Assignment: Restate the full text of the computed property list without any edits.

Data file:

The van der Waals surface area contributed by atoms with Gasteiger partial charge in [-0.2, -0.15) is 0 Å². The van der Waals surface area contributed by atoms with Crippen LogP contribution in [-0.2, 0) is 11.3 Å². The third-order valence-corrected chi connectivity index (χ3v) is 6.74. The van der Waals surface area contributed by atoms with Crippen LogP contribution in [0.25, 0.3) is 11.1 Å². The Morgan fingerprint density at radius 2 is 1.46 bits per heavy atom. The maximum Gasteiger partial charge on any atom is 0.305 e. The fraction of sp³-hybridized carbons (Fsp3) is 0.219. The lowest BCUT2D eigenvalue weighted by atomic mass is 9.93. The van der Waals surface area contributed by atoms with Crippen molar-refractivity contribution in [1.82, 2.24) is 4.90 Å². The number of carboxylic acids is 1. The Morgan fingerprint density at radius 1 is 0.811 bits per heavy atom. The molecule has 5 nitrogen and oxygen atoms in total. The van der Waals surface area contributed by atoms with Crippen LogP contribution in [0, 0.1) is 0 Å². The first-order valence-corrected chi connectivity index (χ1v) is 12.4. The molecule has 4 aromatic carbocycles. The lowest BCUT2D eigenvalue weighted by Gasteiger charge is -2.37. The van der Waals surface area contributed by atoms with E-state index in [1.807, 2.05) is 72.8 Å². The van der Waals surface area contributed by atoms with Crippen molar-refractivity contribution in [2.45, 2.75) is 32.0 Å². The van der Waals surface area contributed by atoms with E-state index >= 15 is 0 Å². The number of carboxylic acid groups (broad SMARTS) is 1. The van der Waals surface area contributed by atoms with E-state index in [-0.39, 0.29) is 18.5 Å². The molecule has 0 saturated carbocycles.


The van der Waals surface area contributed by atoms with Gasteiger partial charge in [-0.2, -0.15) is 0 Å². The van der Waals surface area contributed by atoms with Crippen LogP contribution in [-0.2, 0) is 11.3 Å². The third-order valence-corrected chi connectivity index (χ3v) is 6.74. The van der Waals surface area contributed by atoms with Crippen LogP contribution in [0.25, 0.3) is 11.1 Å². The Morgan fingerprint density at radius 2 is 1.46 bits per heavy atom. The maximum Gasteiger partial charge on any atom is 0.305 e. The fraction of sp³-hybridized carbons (Fsp3) is 0.219. The lowest BCUT2D eigenvalue weighted by atomic mass is 9.93. The van der Waals surface area contributed by atoms with Crippen molar-refractivity contribution in [1.82, 2.24) is 4.90 Å². The number of carboxylic acids is 1. The Morgan fingerprint density at radius 1 is 0.811 bits per heavy atom. The molecule has 5 nitrogen and oxygen atoms in total. The van der Waals surface area contributed by atoms with Crippen LogP contribution in [0, 0.1) is 0 Å². The first-order valence-corrected chi connectivity index (χ1v) is 12.4. The molecule has 4 aromatic carbocycles. The lowest BCUT2D eigenvalue weighted by Gasteiger charge is -2.37. The van der Waals surface area contributed by atoms with E-state index in [1.807, 2.05) is 72.8 Å². The van der Waals surface area contributed by atoms with Crippen molar-refractivity contribution in [2.45, 2.75) is 32.0 Å². The van der Waals surface area contributed by atoms with E-state index >= 15 is 0 Å². The number of carboxylic acid groups (broad SMARTS) is 1. The van der Waals surface area contributed by atoms with E-state index in [-0.39, 0.29) is 18.5 Å². The molecule has 0 saturated carbocycles.